The verity is, bodily fitness is a cooperation of 10 physiological skills...
my dad who was 93 when he died a few years ago of what they called myocardial infarction. My dad had been...
Posted by An_258578
my dad who was 93 when he died a few years ago of what they called myocardial infarction. My dad had been kept overnight at the hospital, was scheduled to be discharged the next day. I stayed at the hospital all night with him the night before he died and he kept trying to remove the cathater. 1) Is is possible that the catheter was what helped to cause the catheter the next day? whilte still at the hospital, my sister told me that he started throwing up very dark liquid which got progressively more violent and within 1/2 hour, my dad died. is there anything that the doctor &nurses could have done for my dad to make his last moments on earth less violent? thank you for your response.View Thread
Walking And Weight Loss Three universal goals most of us share are: to live longer, to live free of illness and to control our weight. Interesting enough, normal walking lets us Ultra Ketone System achieve all three. In fact, walking may be man's best medicine for slowing the aging process. First, it works almost every muscle in the body, improving circulation to the joints and massaging the blood vessels (keeping them more elastic). Walking also helps us maintain both our muscle mass and metabolism as we age. It also keeps us young in spirit. For anyone out of shape or unathletically inclined, walking is the no-stress, no-sweat answer to lifelong conditioning. All it takes is a little time, common sense and a few guidelines. Unfortunately, there's a lot of misinformation floating around regarding fitness walking, weight-loss and dieting. Walking is one of the best exercise for strengthening bones, controlling weight, toning the leg muscles, maintaining good posture and improving positive self-concept. People who diet without exercising often get fatter with time. Although your weight may initially drop while dieting, such weight loss consists mostly of water and muscle. When the weight returns, it comes back as fat. To avoid getting fatter over time, increase your metabolism by exercising daily. To lose weight, it's more important to walk for time than speed. Walking at a moderate pace yields longer workouts with less soreness - - leading to more miles and more calories spent on a regular basis. http://ultraketonesystems-uk.com/View Thread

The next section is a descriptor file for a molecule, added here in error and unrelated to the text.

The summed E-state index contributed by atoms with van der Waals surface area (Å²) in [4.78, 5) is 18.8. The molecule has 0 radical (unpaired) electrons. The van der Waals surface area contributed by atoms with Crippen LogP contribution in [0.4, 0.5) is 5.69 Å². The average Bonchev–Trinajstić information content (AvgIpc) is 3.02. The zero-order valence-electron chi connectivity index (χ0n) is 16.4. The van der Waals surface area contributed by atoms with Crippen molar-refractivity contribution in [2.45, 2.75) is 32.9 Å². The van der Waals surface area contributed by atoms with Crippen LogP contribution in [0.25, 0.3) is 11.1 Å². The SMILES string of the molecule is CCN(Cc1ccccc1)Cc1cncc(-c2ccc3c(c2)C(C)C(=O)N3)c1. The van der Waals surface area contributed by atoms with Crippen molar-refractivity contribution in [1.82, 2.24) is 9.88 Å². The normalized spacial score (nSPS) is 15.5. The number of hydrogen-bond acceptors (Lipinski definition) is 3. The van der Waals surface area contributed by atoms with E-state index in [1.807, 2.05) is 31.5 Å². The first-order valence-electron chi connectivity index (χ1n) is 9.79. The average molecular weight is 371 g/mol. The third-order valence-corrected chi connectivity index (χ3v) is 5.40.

The opinions expressed in WebMD Communities are solely those of the User, who may or may not have medical or scientific training. These opinions do not represent the opinions of WebMD. Communities are not reviewed by a WebMD physician or any member of the WebMD editorial staff for accuracy, balance, objectivity, or any other reason except for compliance with our Terms and Conditions. Some of these opinions may contain information about treatments or uses of drug products that have not been approved by the U.S. Food and Drug Administration. WebMD does not endorse any specific product, service or treatment.
Do not consider Communities as medical advice. Never delay or disregard seeking professional medical advice from your doctor or other qualified healthcare provider because of something you have read on WebMD. You should always speak with your doctor before you start, stop, or change any prescribed part of your care plan or treatment. WebMD understands that reading individual, real-life experiences can be a helpful resource, but it is never a substitute for professional medical advice, diagnosis, or treatment from a qualified health care provider. If you think you may have a medical emergency, call your doctor or dial 911 immediately.